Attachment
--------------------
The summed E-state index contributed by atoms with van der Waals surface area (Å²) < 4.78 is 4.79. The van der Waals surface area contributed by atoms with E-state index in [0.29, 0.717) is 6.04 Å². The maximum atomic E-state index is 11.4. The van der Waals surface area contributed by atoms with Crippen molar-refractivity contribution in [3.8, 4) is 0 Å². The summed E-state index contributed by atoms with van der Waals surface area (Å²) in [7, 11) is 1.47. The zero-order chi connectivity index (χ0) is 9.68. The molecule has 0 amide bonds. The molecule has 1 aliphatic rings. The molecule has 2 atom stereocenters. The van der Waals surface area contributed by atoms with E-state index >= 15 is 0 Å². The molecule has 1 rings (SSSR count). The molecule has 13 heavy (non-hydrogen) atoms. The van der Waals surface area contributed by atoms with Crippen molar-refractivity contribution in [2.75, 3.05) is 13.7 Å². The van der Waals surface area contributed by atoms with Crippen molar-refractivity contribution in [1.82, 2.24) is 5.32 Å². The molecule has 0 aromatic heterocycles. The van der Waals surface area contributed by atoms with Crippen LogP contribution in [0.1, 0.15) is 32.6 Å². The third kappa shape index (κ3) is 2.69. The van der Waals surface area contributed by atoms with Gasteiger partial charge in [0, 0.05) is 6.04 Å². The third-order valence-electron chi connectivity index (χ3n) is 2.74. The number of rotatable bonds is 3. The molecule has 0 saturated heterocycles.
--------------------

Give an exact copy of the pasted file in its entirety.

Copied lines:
The summed E-state index contributed by atoms with van der Waals surface area (Å²) < 4.78 is 4.79. The van der Waals surface area contributed by atoms with E-state index in [0.29, 0.717) is 6.04 Å². The maximum atomic E-state index is 11.4. The van der Waals surface area contributed by atoms with Crippen molar-refractivity contribution in [3.8, 4) is 0 Å². The summed E-state index contributed by atoms with van der Waals surface area (Å²) in [7, 11) is 1.47. The zero-order chi connectivity index (χ0) is 9.68. The molecule has 0 amide bonds. The molecule has 1 aliphatic rings. The molecule has 2 atom stereocenters. The van der Waals surface area contributed by atoms with E-state index >= 15 is 0 Å². The molecule has 1 rings (SSSR count). The molecule has 13 heavy (non-hydrogen) atoms. The van der Waals surface area contributed by atoms with Crippen molar-refractivity contribution in [2.75, 3.05) is 13.7 Å². The van der Waals surface area contributed by atoms with Crippen molar-refractivity contribution in [1.82, 2.24) is 5.32 Å². The molecule has 0 aromatic heterocycles. The van der Waals surface area contributed by atoms with Crippen LogP contribution in [0.1, 0.15) is 32.6 Å². The third kappa shape index (κ3) is 2.69. The van der Waals surface area contributed by atoms with Gasteiger partial charge in [0, 0.05) is 6.04 Å². The third-order valence-electron chi connectivity index (χ3n) is 2.74. The number of rotatable bonds is 3. The molecule has 0 saturated heterocycles.